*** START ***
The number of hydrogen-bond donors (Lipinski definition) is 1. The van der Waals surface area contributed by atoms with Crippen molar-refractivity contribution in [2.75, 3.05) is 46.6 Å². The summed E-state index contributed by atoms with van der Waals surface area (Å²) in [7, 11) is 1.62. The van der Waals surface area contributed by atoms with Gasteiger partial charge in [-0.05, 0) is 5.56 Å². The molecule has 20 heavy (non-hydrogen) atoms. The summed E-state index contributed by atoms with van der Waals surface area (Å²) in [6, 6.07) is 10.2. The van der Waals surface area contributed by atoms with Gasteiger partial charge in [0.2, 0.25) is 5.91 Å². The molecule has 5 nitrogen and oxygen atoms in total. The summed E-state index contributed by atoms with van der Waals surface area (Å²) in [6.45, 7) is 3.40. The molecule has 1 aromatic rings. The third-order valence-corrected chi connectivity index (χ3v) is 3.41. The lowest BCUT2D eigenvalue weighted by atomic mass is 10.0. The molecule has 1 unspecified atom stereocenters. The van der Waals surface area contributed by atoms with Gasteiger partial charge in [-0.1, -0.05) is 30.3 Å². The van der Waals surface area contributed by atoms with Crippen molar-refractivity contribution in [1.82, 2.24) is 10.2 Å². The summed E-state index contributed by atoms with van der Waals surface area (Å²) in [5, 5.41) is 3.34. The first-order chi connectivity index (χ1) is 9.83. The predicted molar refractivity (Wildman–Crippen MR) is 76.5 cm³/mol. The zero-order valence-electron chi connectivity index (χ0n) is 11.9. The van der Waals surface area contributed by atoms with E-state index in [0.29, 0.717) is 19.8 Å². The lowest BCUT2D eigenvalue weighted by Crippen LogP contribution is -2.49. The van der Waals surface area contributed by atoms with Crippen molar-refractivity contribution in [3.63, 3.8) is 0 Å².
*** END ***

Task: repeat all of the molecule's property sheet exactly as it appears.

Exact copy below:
The number of hydrogen-bond donors (Lipinski definition) is 1. The van der Waals surface area contributed by atoms with Crippen molar-refractivity contribution in [2.75, 3.05) is 46.6 Å². The summed E-state index contributed by atoms with van der Waals surface area (Å²) in [7, 11) is 1.62. The van der Waals surface area contributed by atoms with Gasteiger partial charge in [-0.05, 0) is 5.56 Å². The molecule has 20 heavy (non-hydrogen) atoms. The summed E-state index contributed by atoms with van der Waals surface area (Å²) in [6, 6.07) is 10.2. The van der Waals surface area contributed by atoms with Gasteiger partial charge in [0.2, 0.25) is 5.91 Å². The molecule has 5 nitrogen and oxygen atoms in total. The summed E-state index contributed by atoms with van der Waals surface area (Å²) in [6.45, 7) is 3.40. The molecule has 1 aromatic rings. The third-order valence-corrected chi connectivity index (χ3v) is 3.41. The lowest BCUT2D eigenvalue weighted by atomic mass is 10.0. The molecule has 1 unspecified atom stereocenters. The van der Waals surface area contributed by atoms with Gasteiger partial charge in [-0.1, -0.05) is 30.3 Å². The van der Waals surface area contributed by atoms with Crippen molar-refractivity contribution in [1.82, 2.24) is 10.2 Å². The summed E-state index contributed by atoms with van der Waals surface area (Å²) in [5, 5.41) is 3.34. The first-order chi connectivity index (χ1) is 9.83. The predicted molar refractivity (Wildman–Crippen MR) is 76.5 cm³/mol. The zero-order valence-electron chi connectivity index (χ0n) is 11.9. The van der Waals surface area contributed by atoms with E-state index in [0.29, 0.717) is 19.8 Å². The lowest BCUT2D eigenvalue weighted by Crippen LogP contribution is -2.49. The van der Waals surface area contributed by atoms with Crippen molar-refractivity contribution in [3.63, 3.8) is 0 Å².